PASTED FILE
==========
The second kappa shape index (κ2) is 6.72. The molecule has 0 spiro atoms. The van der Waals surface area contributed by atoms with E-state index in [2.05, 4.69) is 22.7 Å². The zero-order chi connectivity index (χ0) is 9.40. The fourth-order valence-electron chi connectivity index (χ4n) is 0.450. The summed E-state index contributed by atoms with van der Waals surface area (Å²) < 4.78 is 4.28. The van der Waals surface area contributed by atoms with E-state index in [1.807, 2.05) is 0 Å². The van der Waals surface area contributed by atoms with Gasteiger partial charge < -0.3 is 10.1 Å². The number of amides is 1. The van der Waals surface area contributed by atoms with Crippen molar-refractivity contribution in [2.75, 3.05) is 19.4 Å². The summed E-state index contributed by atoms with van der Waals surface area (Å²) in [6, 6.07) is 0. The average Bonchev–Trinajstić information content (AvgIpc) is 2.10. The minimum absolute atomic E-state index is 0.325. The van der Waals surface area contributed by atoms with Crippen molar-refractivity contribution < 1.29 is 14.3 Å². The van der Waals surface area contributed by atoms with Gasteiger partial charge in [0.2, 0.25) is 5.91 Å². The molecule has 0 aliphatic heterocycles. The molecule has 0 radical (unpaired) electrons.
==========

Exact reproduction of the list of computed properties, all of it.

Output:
The second kappa shape index (κ2) is 6.72. The molecule has 0 spiro atoms. The van der Waals surface area contributed by atoms with E-state index in [2.05, 4.69) is 22.7 Å². The zero-order chi connectivity index (χ0) is 9.40. The fourth-order valence-electron chi connectivity index (χ4n) is 0.450. The summed E-state index contributed by atoms with van der Waals surface area (Å²) < 4.78 is 4.28. The van der Waals surface area contributed by atoms with E-state index in [1.807, 2.05) is 0 Å². The van der Waals surface area contributed by atoms with Gasteiger partial charge < -0.3 is 10.1 Å². The number of amides is 1. The van der Waals surface area contributed by atoms with Crippen molar-refractivity contribution in [2.75, 3.05) is 19.4 Å². The summed E-state index contributed by atoms with van der Waals surface area (Å²) in [6, 6.07) is 0. The average Bonchev–Trinajstić information content (AvgIpc) is 2.10. The minimum absolute atomic E-state index is 0.325. The van der Waals surface area contributed by atoms with Crippen molar-refractivity contribution < 1.29 is 14.3 Å². The van der Waals surface area contributed by atoms with Gasteiger partial charge in [0.2, 0.25) is 5.91 Å². The molecule has 0 aliphatic heterocycles. The molecule has 0 radical (unpaired) electrons.